Creating innovative change through new legislative pilots
The CIOT, ATT and LITRG have responded to a recent HMRC consultation exploring a new testing approach using a ‘sandbox’ pilot model, which could give HMRC the legislative ability to gather the evidence needed to make informed policy changes.
The sandbox piloting approach being explored is defined in the consultation document as ‘a temporary environment where HMRC could conduct tests of new policy and processes which suspend, implement, ease and/or harmonise legal obligations. This could be for a distinct group of people or sector for a defined period of time and would be accompanied by appropriate safeguards and guidance.’ The outcomes would then be evaluated to inform future decisions on adopting the change permanently.
The CIOT supports in principle the idea of HMRC developing an innovative approach to the development of new tax policy and legislation and trialling new processes. However, we think the ‘sandbox’ piloting approach could give rise to problems, particularly if it was run as a parallel tax or penalty system, rather than being treated as a trial involving a small number of taxpayers. In our view, participation in a pilot should be voluntary, no-one should end up in a worse position because they participated in it, and any adverse tax, interest and penalty position should be promptly corrected by HMRC. Also, participants (and their advisers) should be compensated for any costs incurred as a result of them being in the pilot. It is essential that existing taxpayer safeguards are protected within the sandbox environment.
If the results of a pilot indicate to HMRC that legislative change is desirable in a particular area of the tax code, that change should be follow the usual consultation process, and then be considered by Parliament during the legislative process. Equally, we think sandbox testing could be undertaken as part of the consultation process itself. But a sandbox should not be a short cut to enacting or introducing new rules without any external scrutiny, nor should it remove the need for proper piloting where there is a large scale system change, such as Making Tax Digital. Its value potentially lies in exposing issues in the early stages of policy development and helping HMRC to assess whether a policy idea is workable and likely to have the desired effect before it becomes ‘baked in’ and consequently harder to deviate from.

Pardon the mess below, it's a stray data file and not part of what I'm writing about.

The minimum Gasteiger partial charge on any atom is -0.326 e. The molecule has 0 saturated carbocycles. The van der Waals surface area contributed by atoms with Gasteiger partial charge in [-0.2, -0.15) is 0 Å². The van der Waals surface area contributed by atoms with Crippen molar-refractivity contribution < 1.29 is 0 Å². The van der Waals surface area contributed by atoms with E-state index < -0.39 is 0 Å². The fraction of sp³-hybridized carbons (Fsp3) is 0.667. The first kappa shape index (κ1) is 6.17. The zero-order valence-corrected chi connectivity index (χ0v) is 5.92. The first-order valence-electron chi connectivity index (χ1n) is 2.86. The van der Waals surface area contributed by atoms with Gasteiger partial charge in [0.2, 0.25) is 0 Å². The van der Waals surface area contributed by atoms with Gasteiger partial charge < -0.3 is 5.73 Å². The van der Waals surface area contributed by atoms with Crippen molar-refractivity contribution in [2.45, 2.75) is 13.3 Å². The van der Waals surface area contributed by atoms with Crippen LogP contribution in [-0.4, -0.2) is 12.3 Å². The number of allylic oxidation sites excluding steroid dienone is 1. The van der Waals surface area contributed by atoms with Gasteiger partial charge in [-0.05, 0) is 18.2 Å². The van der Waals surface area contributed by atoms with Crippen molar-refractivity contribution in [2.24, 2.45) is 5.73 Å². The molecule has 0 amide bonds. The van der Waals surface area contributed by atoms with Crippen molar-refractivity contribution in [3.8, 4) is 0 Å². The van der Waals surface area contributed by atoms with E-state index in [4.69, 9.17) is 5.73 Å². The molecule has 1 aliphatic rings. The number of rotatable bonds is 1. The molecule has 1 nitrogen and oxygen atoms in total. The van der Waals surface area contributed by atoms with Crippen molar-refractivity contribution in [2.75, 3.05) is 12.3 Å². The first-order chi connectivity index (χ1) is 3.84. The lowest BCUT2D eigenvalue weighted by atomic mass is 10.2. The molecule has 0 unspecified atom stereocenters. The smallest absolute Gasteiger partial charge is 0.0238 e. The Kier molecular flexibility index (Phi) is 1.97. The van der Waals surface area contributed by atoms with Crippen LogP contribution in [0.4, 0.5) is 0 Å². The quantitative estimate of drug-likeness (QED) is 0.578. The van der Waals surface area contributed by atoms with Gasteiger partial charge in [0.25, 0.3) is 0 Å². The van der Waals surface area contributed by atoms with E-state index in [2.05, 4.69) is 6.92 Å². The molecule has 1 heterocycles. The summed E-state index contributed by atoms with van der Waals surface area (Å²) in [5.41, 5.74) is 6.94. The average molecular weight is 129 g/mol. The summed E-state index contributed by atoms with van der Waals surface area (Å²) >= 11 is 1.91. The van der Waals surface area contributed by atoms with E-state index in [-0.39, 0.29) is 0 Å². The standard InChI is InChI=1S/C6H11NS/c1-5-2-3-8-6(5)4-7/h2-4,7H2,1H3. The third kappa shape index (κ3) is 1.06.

The Low Incomes Tax Reform Group’s (LITRG) response highlights concern that implementing and operating sandboxes in practice presents challenges which do not have easy solutions. For example, the response states that sandbox participation should, in general, require taxpayer consent – but notes that this might mean the population of sandbox participants is too small and/or not representative enough for HMRC to draw useful conclusions.
There may, however, be statistical approaches to compensate for this – and in very limited circumstances there might be an argument for some form of mandatory participation depending on the pilot concerned (for example, where a policy was certainly going to progress in broadly similar form and where ultimately the whole population will be affected). However, mandatory participation would need to be accompanied by robust safeguards, support and controls.
The response also discusses the difficulty of maintaining fairness between sandbox participants and non-participants, and highlights the necessity of providing suitable support to sandbox participants (especially those who are unrepresented). It also notes that the question of fairness might be considered both ways: the sandbox environment might be favourable or not favourable compared with the position outside it. Finally, any safeguard that protects the taxpayer from additional tax, penalties or interest as a result of being in the sandbox should not rely on HMRC discretion – the safeguard should be an accessible legal right.
The ATT agrees that might be helpful to test new ideas or processes on smaller groups before expanding to the wider population. However, we are yet to be convinced that the proposed approach of legislative sandboxes is the next step in solving the problems of testing new systems. There are a number of other aspects of the process of testing and developing policy which we think could be usefully explored and developed, with more time spent on policy design, supported by thorough consultation, before the testing of systems and processes commences.
One way in which we think this approach could be more usefully used is to protect those who cannot immediately access HMRC systems on launch. Instead of a testing sandbox, this would be a shielding sandbox, giving HMRC the powers to grant exemptions or exclusions for those who cannot immediately access new systems or processes.
We agreed with the CIOT that participation should be voluntary and suggested that there should be permitted opt outs, as are currently provided in jury service. We also consider that an independent oversight board would be a welcome safeguard.
The CIOT’s response can be found at: www.tax.org.uk/ref1144
LITRG’s response can be found at: www.litrg.org.uk/ref2785
The ATT’s response can be found at: www.att.org.uk/ref427